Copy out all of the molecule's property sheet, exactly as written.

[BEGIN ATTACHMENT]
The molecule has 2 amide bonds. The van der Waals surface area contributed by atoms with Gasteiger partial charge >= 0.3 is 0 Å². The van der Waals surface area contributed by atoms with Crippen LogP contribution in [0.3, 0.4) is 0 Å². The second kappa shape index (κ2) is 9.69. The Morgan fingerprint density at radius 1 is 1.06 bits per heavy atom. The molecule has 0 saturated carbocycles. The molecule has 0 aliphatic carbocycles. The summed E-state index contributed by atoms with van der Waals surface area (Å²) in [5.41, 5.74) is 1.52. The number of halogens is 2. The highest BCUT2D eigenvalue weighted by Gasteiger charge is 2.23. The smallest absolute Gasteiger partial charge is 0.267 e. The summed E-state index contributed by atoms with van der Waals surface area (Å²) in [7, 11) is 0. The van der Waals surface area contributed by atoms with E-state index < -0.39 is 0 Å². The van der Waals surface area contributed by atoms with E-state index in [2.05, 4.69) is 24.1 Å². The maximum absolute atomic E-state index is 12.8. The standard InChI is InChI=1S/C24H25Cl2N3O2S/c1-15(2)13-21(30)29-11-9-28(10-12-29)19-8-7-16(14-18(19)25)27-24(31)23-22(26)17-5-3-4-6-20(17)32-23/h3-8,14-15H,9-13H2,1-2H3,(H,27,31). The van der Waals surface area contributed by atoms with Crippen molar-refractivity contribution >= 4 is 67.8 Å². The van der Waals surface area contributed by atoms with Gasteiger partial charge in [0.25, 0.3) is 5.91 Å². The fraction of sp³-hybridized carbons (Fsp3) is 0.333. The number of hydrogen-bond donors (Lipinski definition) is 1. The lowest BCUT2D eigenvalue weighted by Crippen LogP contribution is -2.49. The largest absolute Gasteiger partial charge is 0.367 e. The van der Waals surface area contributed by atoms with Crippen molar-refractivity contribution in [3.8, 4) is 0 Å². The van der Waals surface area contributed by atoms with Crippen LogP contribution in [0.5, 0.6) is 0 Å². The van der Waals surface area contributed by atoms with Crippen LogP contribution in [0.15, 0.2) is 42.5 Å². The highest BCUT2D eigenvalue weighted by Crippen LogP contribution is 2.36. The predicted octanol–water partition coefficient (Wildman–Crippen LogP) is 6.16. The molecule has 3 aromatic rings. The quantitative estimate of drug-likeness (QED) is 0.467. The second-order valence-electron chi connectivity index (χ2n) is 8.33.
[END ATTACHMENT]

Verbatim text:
The molecule has 2 amide bonds. The van der Waals surface area contributed by atoms with Gasteiger partial charge >= 0.3 is 0 Å². The van der Waals surface area contributed by atoms with Crippen LogP contribution in [0.3, 0.4) is 0 Å². The second kappa shape index (κ2) is 9.69. The Morgan fingerprint density at radius 1 is 1.06 bits per heavy atom. The molecule has 0 saturated carbocycles. The molecule has 0 aliphatic carbocycles. The summed E-state index contributed by atoms with van der Waals surface area (Å²) in [5.41, 5.74) is 1.52. The number of halogens is 2. The highest BCUT2D eigenvalue weighted by Gasteiger charge is 2.23. The smallest absolute Gasteiger partial charge is 0.267 e. The summed E-state index contributed by atoms with van der Waals surface area (Å²) in [7, 11) is 0. The van der Waals surface area contributed by atoms with E-state index < -0.39 is 0 Å². The van der Waals surface area contributed by atoms with E-state index in [2.05, 4.69) is 24.1 Å². The maximum absolute atomic E-state index is 12.8. The standard InChI is InChI=1S/C24H25Cl2N3O2S/c1-15(2)13-21(30)29-11-9-28(10-12-29)19-8-7-16(14-18(19)25)27-24(31)23-22(26)17-5-3-4-6-20(17)32-23/h3-8,14-15H,9-13H2,1-2H3,(H,27,31). The van der Waals surface area contributed by atoms with Crippen molar-refractivity contribution >= 4 is 67.8 Å². The van der Waals surface area contributed by atoms with Gasteiger partial charge in [0.25, 0.3) is 5.91 Å². The fraction of sp³-hybridized carbons (Fsp3) is 0.333. The number of hydrogen-bond donors (Lipinski definition) is 1. The lowest BCUT2D eigenvalue weighted by Crippen LogP contribution is -2.49. The largest absolute Gasteiger partial charge is 0.367 e. The van der Waals surface area contributed by atoms with Crippen molar-refractivity contribution in [3.8, 4) is 0 Å². The van der Waals surface area contributed by atoms with Crippen LogP contribution in [0.5, 0.6) is 0 Å². The van der Waals surface area contributed by atoms with Crippen LogP contribution in [0.15, 0.2) is 42.5 Å². The highest BCUT2D eigenvalue weighted by Crippen LogP contribution is 2.36. The predicted octanol–water partition coefficient (Wildman–Crippen LogP) is 6.16. The molecule has 3 aromatic rings. The quantitative estimate of drug-likeness (QED) is 0.467. The second-order valence-electron chi connectivity index (χ2n) is 8.33.